Nantahala National Forest
Joyce Kilmer Memorial Forest, part of Nantahala National Forest
Nantahala National Forest is a 531,270-acre property in southwestern North Carolina, sandwiched between Tennessee, Georgia and South Carolina. To the north is Great Smoky Mountains National Park, to the west Cherokee National Forest, to the south Chattahoochee-Oconee National Forest and to the southeast Sumter National Forest. Pisgah National Forest is to the east and northeast.
The Forest covers mountains and valleys on the eastern slopes of the Appalachian Mountains with a high of 5,800 feet at Lone Bald and a low around 1,200 feet below the Appalachian Lake Dam on the Hiwasee River. The tree cover is composed primarily of eastern hardwoods with a generally thick understory. Among the wildlife are white-tailed deer, black bear, mountain lion, bobcat, coyote, river otter, beaver and porcupine.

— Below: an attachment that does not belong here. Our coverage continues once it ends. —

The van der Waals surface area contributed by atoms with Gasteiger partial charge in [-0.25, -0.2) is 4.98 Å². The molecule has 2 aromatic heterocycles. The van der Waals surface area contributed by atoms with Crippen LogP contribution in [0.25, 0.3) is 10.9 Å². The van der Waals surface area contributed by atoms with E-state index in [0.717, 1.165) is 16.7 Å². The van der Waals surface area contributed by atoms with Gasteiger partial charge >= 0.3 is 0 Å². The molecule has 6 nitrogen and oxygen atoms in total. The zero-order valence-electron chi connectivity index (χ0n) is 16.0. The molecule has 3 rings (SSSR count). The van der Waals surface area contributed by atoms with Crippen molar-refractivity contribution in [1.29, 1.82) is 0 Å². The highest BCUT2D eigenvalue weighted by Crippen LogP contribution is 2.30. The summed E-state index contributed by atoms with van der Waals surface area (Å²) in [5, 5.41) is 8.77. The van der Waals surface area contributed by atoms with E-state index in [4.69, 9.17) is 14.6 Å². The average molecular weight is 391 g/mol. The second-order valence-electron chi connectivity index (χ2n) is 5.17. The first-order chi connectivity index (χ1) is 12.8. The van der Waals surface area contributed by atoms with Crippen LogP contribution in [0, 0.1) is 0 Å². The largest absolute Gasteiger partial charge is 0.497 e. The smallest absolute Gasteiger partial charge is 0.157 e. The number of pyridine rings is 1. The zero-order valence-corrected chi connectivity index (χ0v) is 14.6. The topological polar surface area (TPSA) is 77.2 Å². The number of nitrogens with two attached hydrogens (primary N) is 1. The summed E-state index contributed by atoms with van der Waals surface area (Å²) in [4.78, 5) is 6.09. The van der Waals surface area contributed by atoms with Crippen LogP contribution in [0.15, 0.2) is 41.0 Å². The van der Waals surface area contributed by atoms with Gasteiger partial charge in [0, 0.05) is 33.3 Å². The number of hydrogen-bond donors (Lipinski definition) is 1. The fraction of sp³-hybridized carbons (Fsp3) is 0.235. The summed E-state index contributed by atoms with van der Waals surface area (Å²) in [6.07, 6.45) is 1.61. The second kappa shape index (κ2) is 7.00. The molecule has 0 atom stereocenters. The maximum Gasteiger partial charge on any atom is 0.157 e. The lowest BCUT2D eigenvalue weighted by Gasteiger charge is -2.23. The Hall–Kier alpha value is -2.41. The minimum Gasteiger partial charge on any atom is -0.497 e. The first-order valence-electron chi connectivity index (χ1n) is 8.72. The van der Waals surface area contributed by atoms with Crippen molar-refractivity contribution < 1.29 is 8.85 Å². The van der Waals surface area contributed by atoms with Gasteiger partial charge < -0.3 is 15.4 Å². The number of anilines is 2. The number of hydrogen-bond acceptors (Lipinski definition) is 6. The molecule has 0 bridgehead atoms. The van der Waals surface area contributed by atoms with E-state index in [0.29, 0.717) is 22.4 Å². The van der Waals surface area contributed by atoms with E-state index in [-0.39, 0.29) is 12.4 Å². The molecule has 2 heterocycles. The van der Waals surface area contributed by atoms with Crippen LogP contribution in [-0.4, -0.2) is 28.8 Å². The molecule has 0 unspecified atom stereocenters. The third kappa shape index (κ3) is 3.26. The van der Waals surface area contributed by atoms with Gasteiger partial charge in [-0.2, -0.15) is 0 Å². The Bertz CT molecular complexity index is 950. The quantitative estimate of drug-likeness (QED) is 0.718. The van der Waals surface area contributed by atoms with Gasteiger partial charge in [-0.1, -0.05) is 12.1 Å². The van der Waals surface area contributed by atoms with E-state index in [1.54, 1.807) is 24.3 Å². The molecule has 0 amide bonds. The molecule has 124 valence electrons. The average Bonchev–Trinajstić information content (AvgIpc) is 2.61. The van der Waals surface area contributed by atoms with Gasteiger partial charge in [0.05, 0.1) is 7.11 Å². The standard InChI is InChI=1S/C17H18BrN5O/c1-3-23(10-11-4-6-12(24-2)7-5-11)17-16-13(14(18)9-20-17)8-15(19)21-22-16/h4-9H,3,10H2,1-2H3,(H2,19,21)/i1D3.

- Ellicott Rock
- Joyce Kilmer-Slickrock
- Southern Nantahala
The first European to travel through the area was Hernando de Soto in 1540. Then came the push from the British Colonies in the 1700's. William Bartram, the botanist, spent the time from March 1773 to January 1777 traveling extensively in the region making observations, meeting the Native Americans and collecting botanical specimens.
The Appalachian National Scenic Trail bisects Nantahala National Forest north/south as it makes its way between Chattahoochee-Oconee National Forest and Great Smoky Mountains National Park. About 78 miles of the Bartram National Recreation Trail also traverse the forest. The Forest offers 13 developed campgrounds and miles of other trails, too. There are only 2 real OHV areas on the Forest, one at Upper Tellico, the other at Wayehutta.
Rainy view in the Blue Ridge Mountains